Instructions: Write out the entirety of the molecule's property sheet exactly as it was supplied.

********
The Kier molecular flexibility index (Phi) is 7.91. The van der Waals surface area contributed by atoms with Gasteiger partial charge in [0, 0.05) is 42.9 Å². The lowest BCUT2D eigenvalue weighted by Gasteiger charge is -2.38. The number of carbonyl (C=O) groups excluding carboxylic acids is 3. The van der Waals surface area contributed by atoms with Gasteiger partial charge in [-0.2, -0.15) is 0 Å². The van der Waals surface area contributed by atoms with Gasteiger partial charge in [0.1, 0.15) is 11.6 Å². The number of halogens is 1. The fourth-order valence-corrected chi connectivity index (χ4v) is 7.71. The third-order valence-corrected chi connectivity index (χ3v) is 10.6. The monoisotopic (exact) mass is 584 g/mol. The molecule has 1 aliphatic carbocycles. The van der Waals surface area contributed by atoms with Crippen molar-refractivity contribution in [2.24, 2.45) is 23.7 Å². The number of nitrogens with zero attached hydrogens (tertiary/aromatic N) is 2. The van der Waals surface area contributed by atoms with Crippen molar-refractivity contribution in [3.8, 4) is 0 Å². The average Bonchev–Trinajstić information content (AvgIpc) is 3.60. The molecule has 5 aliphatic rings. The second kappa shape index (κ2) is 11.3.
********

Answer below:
The Kier molecular flexibility index (Phi) is 7.91. The van der Waals surface area contributed by atoms with Gasteiger partial charge in [0, 0.05) is 42.9 Å². The lowest BCUT2D eigenvalue weighted by Gasteiger charge is -2.38. The number of carbonyl (C=O) groups excluding carboxylic acids is 3. The van der Waals surface area contributed by atoms with Gasteiger partial charge in [-0.2, -0.15) is 0 Å². The van der Waals surface area contributed by atoms with Gasteiger partial charge in [0.1, 0.15) is 11.6 Å². The number of halogens is 1. The fourth-order valence-corrected chi connectivity index (χ4v) is 7.71. The third-order valence-corrected chi connectivity index (χ3v) is 10.6. The monoisotopic (exact) mass is 584 g/mol. The molecule has 1 aliphatic carbocycles. The van der Waals surface area contributed by atoms with Crippen molar-refractivity contribution in [2.24, 2.45) is 23.7 Å². The number of nitrogens with zero attached hydrogens (tertiary/aromatic N) is 2. The van der Waals surface area contributed by atoms with Crippen molar-refractivity contribution in [3.8, 4) is 0 Å². The average Bonchev–Trinajstić information content (AvgIpc) is 3.60. The molecule has 5 aliphatic rings. The second kappa shape index (κ2) is 11.3.